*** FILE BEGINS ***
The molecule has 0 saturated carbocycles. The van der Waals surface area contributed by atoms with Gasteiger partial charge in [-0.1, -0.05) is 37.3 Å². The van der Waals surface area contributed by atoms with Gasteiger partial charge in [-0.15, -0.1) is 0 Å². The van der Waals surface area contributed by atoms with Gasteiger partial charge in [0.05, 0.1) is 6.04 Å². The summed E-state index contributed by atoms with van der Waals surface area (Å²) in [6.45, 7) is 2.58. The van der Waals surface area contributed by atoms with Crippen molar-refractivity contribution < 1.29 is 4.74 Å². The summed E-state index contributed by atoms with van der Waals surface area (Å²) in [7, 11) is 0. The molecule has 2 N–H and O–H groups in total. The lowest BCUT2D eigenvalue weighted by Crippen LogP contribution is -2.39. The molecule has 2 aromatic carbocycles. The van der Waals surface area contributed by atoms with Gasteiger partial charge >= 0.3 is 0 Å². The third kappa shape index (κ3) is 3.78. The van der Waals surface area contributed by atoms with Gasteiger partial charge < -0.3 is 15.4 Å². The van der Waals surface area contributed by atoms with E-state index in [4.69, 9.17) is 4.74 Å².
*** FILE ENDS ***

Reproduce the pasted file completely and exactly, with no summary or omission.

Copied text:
The molecule has 0 saturated carbocycles. The van der Waals surface area contributed by atoms with Gasteiger partial charge in [-0.1, -0.05) is 37.3 Å². The van der Waals surface area contributed by atoms with Gasteiger partial charge in [-0.15, -0.1) is 0 Å². The van der Waals surface area contributed by atoms with Gasteiger partial charge in [0.05, 0.1) is 6.04 Å². The summed E-state index contributed by atoms with van der Waals surface area (Å²) in [6.45, 7) is 2.58. The van der Waals surface area contributed by atoms with Crippen molar-refractivity contribution < 1.29 is 4.74 Å². The summed E-state index contributed by atoms with van der Waals surface area (Å²) in [7, 11) is 0. The molecule has 2 N–H and O–H groups in total. The lowest BCUT2D eigenvalue weighted by Crippen LogP contribution is -2.39. The molecule has 2 aromatic carbocycles. The van der Waals surface area contributed by atoms with Gasteiger partial charge >= 0.3 is 0 Å². The third kappa shape index (κ3) is 3.78. The van der Waals surface area contributed by atoms with Gasteiger partial charge < -0.3 is 15.4 Å². The van der Waals surface area contributed by atoms with E-state index in [4.69, 9.17) is 4.74 Å².